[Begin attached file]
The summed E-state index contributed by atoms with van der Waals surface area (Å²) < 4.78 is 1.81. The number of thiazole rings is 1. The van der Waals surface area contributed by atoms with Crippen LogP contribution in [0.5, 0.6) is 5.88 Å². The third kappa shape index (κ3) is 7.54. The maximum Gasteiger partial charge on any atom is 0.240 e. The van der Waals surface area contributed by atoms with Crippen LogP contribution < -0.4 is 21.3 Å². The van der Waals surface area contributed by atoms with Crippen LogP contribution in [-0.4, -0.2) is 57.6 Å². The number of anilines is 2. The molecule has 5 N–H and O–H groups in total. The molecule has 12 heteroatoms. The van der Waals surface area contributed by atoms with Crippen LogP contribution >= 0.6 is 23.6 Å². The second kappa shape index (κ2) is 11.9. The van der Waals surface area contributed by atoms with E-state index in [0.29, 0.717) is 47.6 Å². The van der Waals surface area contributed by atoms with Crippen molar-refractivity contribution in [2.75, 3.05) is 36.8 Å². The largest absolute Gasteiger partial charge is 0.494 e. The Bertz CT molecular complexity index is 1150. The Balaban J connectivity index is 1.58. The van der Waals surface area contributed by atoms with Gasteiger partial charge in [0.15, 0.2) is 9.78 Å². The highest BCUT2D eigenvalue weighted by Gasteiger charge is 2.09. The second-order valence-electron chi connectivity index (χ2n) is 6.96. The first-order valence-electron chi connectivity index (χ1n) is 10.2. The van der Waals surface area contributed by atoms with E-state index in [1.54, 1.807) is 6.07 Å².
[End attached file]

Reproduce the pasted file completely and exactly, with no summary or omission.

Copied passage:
The summed E-state index contributed by atoms with van der Waals surface area (Å²) < 4.78 is 1.81. The number of thiazole rings is 1. The van der Waals surface area contributed by atoms with Crippen LogP contribution in [0.5, 0.6) is 5.88 Å². The third kappa shape index (κ3) is 7.54. The maximum Gasteiger partial charge on any atom is 0.240 e. The van der Waals surface area contributed by atoms with Crippen LogP contribution < -0.4 is 21.3 Å². The van der Waals surface area contributed by atoms with Crippen LogP contribution in [-0.4, -0.2) is 57.6 Å². The number of anilines is 2. The molecule has 5 N–H and O–H groups in total. The molecule has 12 heteroatoms. The van der Waals surface area contributed by atoms with Crippen LogP contribution >= 0.6 is 23.6 Å². The second kappa shape index (κ2) is 11.9. The van der Waals surface area contributed by atoms with E-state index in [0.29, 0.717) is 47.6 Å². The van der Waals surface area contributed by atoms with Crippen molar-refractivity contribution in [2.75, 3.05) is 36.8 Å². The largest absolute Gasteiger partial charge is 0.494 e. The Bertz CT molecular complexity index is 1150. The Balaban J connectivity index is 1.58. The van der Waals surface area contributed by atoms with Gasteiger partial charge in [0.15, 0.2) is 9.78 Å². The highest BCUT2D eigenvalue weighted by Gasteiger charge is 2.09. The second-order valence-electron chi connectivity index (χ2n) is 6.96. The first-order valence-electron chi connectivity index (χ1n) is 10.2. The van der Waals surface area contributed by atoms with E-state index in [1.54, 1.807) is 6.07 Å².